Rebound in China’s Stock Market and Peripheral Ezone Sovereign Debt

October 22, 2018

China’s stock market rose 4.1%, endowing other bourses in Asia and Europe in its wake. Following Friday’s disappointing Chinese GDP report, Beijing announced tax cuts and intentions to enact other stimulus measures. The yuan is 0.2% softer against the dollar.

In other stock markets, share prices climbed 2.8% in Hong Kong, 1.1% in Indonesia, 0.6% in Taiwan, 0.5% in Singapore, 0.4% in Japan and 0.3% in South Korea. In Europe so far, equities are up 1.1% in Greece, 0.7% in Italy, 0.6% in Great Britain, 0.5% in Germany, 0.3% in Italy and Switzerland and 0.2% in France.

The Moody’s Investors Service took away its prior warning of a possible imminent downgrade in Italian debt. In response, ten-year sovereign debt yields settled back six basis points in Italy and Greece and 5 bps in Portugal and Spain but firmed a basis point in Germany.

It appears that British Prime Minister Theresa May is willing to accept softer Brexit conditions than she indicated previously. The 10-year gilt is a basis point lower, and sterling has fallen 0.3% against the dollar.

Australia’s stock market bucked the trend in other countries, falling 0.6% today. Prime Minister Morrison’s government is looking increasingly vulnerable, after a bad showing by his Liberal Party in a by-election held in Sydney. An official from the Reserve Bank of Australia, DeBelle, said he’s keeping an open mind regarding what constitutes full employment in that country.

New Zealand observed Labour Day today, so its stock market was closed.

The dollar has traded higher by 0.3% against the yen and sterling, 0.2% relative versus the Aussie dollar, kiwi, peso and yuan, and 0.1% vis-a-vis the euro and Swiss franc. The loonie strengthened 0.2% against the USD.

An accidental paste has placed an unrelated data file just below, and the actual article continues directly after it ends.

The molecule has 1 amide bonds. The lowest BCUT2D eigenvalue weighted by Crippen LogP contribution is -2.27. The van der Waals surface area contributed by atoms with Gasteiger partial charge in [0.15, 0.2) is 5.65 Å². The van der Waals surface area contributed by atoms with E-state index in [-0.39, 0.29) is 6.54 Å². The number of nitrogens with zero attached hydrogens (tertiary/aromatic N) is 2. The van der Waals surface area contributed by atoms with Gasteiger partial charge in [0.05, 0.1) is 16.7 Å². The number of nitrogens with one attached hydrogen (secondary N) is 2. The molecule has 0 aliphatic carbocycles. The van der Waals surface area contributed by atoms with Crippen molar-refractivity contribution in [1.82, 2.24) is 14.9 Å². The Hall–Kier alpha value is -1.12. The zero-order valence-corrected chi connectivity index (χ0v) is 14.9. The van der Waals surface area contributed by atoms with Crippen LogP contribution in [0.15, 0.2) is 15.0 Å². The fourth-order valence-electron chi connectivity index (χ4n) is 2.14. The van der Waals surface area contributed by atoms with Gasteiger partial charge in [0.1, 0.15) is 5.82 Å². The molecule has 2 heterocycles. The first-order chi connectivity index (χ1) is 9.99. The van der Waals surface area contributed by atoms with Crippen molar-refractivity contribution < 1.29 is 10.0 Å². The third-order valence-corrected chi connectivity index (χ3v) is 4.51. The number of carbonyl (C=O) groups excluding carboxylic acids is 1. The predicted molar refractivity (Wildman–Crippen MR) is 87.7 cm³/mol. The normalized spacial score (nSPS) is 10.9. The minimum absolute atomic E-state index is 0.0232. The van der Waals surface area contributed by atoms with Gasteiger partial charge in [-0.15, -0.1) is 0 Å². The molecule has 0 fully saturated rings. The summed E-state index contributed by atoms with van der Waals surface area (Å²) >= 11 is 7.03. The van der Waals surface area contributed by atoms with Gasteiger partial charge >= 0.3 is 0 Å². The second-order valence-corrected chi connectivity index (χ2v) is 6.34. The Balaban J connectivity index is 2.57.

Gold slid 0.2% to $1,226.50 per ounce, but industrial metal prices like copper mostly strengthened. WTI oil is up 0.1% at $69.20 per barrel.

The euro area revised 2017 deficit-to-GDP and debt-to-GDP ratios. For the whole bloc, the deficit equaled 1.0% of GDP last year, down from 1.6% in 2016, 2.0% in 2015 and 2.5% in 2014. Germany had a 1.0% of GDP surplus. Deficits in other key economies were at 3.1% in Spain, 2.7% in France, 2.4% in Italy, but just 0.2% in Ireland. Greece had a 0.8% of GDP fiscal surplus, but it’s debt ratio still topped the leader board at a whopping 176.1%. Italy’s debt ratio was 131.2% last year, and France and Spain had similar debt ratios of 98.6% and 98.1%. German debt, by comparison, equaled 63.9% of GDP.

Japan’s all industry index rebounded 0.5% in August from a 0.2% dip in July, leaving the 12-month rate of increase in this monthly proxy of GDP unchanged at 0.9%.

The Greek year-to-August current account deficit of EUR 0.91 billion was 75% bigger than a year earlier.

Irish producer prices again fell on month, dropping 2.3% in September after declines of 1.3% in August and 1.7% in July. PPI deflation deepened to 2.6% from 0.9% in August and 0.8% in July.

The Chicago Fed National Activity Index will be reported later this morning. Leading French and Australian economic indicators are due also.

Copyright 2018, Larry Greenberg. All rights reserved. No secondary distribution without express permission.


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